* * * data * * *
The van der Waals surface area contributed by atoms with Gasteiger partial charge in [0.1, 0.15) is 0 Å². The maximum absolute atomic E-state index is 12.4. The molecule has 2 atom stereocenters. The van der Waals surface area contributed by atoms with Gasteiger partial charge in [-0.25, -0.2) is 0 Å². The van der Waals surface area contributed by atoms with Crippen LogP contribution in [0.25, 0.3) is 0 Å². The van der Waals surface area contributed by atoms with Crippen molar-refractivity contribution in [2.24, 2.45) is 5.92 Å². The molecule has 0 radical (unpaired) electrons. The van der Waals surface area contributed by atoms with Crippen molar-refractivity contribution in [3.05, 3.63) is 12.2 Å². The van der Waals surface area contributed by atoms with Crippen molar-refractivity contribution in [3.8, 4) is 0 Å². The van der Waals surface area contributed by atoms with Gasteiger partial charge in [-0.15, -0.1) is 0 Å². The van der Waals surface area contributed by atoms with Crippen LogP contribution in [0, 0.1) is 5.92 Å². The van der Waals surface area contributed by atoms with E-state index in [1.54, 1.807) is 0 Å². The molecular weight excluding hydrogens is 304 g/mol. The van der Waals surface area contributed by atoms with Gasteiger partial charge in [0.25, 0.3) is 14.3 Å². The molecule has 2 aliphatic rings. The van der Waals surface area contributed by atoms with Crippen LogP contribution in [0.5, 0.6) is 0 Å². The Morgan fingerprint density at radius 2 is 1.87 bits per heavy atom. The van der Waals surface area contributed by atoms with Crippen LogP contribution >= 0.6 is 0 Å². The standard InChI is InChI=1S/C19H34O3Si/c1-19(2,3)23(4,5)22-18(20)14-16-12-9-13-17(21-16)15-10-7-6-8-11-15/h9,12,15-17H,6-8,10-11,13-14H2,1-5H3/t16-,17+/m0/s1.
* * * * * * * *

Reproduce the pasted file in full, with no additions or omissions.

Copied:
The van der Waals surface area contributed by atoms with Gasteiger partial charge in [0.1, 0.15) is 0 Å². The maximum absolute atomic E-state index is 12.4. The molecule has 2 atom stereocenters. The van der Waals surface area contributed by atoms with Gasteiger partial charge in [-0.25, -0.2) is 0 Å². The van der Waals surface area contributed by atoms with Crippen LogP contribution in [0.25, 0.3) is 0 Å². The van der Waals surface area contributed by atoms with Crippen molar-refractivity contribution in [2.24, 2.45) is 5.92 Å². The molecule has 0 radical (unpaired) electrons. The van der Waals surface area contributed by atoms with Crippen molar-refractivity contribution in [3.05, 3.63) is 12.2 Å². The van der Waals surface area contributed by atoms with Crippen molar-refractivity contribution in [3.8, 4) is 0 Å². The van der Waals surface area contributed by atoms with Gasteiger partial charge in [-0.15, -0.1) is 0 Å². The van der Waals surface area contributed by atoms with Crippen LogP contribution in [0, 0.1) is 5.92 Å². The van der Waals surface area contributed by atoms with E-state index in [1.54, 1.807) is 0 Å². The molecular weight excluding hydrogens is 304 g/mol. The van der Waals surface area contributed by atoms with Gasteiger partial charge in [0.25, 0.3) is 14.3 Å². The molecule has 2 aliphatic rings. The van der Waals surface area contributed by atoms with Crippen LogP contribution in [0.5, 0.6) is 0 Å². The Morgan fingerprint density at radius 2 is 1.87 bits per heavy atom. The van der Waals surface area contributed by atoms with Crippen LogP contribution >= 0.6 is 0 Å². The standard InChI is InChI=1S/C19H34O3Si/c1-19(2,3)23(4,5)22-18(20)14-16-12-9-13-17(21-16)15-10-7-6-8-11-15/h9,12,15-17H,6-8,10-11,13-14H2,1-5H3/t16-,17+/m0/s1.